I can't see any benefit of the taxable over the Roth, and I'm in the 15% bracket too.


  • Walrus Stache
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Re: Taxable Account question
« Reply #4 on: June 11, 2015, 07:11:03 PM »
In addition to what MDM quoted, keep in mind that you can always withdraw your Roth contributions at any time with no tax or penalty. So if you're worried about access to your funds, you really only need to worry about any investment gains between now and the time you would want to withdraw. Roth gains, if withdrawn early, are subject to tax at your current marginal rate plus a 10% penalty.

For this reason you really don't want to get yourself in a position where you have no taxable funds, you've rolled over all of your pre-tax retirement accounts to Roth, you've withdrawn all of your Roth principal, and all the money you have left to your name is Roth gains. If you think there's a danger of getting into this situation, don't contribute to a Roth account. However I would posit that for most of us, if we have gotten ourselves into this situation prior to age 59, we have bigger problems (aka we're about to run out of money completely). I view my Roth gains as "old age money" that will be there for me to use after "normal" retirement age, and most likely won't be needed at all (since the studies that led to the 4% SWR show that you have good odds of not even coming close to running out of money during retirement if you only withdraw 4%).


  • 5 O'Clock Shadow
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Re: Taxable Account question
« Reply #5 on: June 12, 2015, 05:56:06 AM »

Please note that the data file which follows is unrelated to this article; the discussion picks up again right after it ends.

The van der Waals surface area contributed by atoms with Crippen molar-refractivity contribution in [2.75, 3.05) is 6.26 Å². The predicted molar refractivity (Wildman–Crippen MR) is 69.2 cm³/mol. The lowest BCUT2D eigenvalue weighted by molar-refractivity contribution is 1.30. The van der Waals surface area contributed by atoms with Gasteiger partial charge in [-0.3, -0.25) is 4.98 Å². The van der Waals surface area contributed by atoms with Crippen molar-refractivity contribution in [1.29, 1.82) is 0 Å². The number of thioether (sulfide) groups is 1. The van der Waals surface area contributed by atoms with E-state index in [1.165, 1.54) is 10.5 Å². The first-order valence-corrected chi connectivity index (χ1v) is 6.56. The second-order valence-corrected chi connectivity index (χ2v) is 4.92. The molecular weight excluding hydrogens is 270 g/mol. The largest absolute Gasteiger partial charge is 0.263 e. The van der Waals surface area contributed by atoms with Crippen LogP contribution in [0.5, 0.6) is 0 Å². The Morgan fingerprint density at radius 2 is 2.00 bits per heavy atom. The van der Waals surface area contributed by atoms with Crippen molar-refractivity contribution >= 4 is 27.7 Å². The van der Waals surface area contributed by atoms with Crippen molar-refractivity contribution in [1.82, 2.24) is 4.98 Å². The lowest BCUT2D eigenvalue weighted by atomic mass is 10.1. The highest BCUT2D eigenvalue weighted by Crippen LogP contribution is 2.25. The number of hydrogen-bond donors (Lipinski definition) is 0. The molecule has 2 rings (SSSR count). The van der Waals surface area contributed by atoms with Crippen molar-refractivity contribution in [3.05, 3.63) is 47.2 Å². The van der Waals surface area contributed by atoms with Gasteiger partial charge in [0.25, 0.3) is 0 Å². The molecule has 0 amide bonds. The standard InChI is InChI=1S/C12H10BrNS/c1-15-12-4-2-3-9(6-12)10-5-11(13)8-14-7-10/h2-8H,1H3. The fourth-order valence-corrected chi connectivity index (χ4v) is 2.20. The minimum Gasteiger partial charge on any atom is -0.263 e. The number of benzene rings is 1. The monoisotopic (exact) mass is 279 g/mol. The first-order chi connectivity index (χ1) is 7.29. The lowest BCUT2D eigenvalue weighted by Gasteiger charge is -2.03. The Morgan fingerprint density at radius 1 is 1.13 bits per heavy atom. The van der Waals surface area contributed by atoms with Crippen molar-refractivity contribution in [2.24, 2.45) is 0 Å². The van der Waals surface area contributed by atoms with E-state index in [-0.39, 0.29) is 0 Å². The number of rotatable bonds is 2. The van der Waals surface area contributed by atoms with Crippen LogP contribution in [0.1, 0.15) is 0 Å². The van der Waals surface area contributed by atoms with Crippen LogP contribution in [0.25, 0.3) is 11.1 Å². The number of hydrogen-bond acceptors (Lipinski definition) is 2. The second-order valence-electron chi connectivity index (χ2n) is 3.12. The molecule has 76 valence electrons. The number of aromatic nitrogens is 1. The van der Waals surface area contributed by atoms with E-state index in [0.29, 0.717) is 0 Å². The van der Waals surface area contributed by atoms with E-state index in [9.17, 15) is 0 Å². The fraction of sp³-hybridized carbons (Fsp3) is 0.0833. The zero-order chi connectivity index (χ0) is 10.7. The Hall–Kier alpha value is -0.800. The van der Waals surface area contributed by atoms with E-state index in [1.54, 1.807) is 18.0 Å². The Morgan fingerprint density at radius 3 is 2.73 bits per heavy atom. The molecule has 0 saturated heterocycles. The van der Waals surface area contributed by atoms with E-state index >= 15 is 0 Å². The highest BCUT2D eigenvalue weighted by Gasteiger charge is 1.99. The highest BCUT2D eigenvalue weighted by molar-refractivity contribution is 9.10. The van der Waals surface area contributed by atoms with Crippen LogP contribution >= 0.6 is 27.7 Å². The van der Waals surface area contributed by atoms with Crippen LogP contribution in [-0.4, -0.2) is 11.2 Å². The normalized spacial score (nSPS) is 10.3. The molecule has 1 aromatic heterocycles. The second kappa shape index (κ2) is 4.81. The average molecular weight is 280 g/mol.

Thanks for the replies folks. This thought came to me after an article on Go Curry Cracker where he prioritized taxable over Roth investing, which ran counter to everything else I read.

There are some other advantages here as well it seems. My thought is that I will remain in the 15% bracket for quite some time, as my wife would likely quit her job if my salary increases more substantially.

While I am going for FI, I'm still not sure when and if I would actually retire as it's still at least 10 years out. If I decide not to retire, but instead use my investments to travel more, would it change your recommendation, because I might not be able to convert/ladder my 401k balance without a high tax bill if I am still working, right? In this case, I would have either access to my entire taxable balance (including earnings) vs only Roth contributions?

I will try to find that article, as it's much more comprehensive.


  • 5 O'Clock Shadow
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Re: Taxable Account question
« Reply #6 on: June 12, 2015, 06:06:19 AM »

Here it is...lots of debate in the comments, so clearly not an easy answer, and also would not make sense for the higher income brackets. However, it's an interesting point, since everything I've read until now puts Roth above taxable, whereas he is using his dividend checks for spending in lieu of reinvestment. He also seems to be quite good at avoiding tax in general.


  • Magnum Stache
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Re: Taxable Account question
« Reply #7 on: June 12, 2015, 06:17:54 AM »
Remember it is taxed at the rate for the year you withdraw from the taxable, not the year you contributed to it. I say this as you haven't mentioned goals, timelines, or income before/expenses after FIRE.

That aside, traditional IRA instead of Roth IRA after 401k is the rule of thumb advice.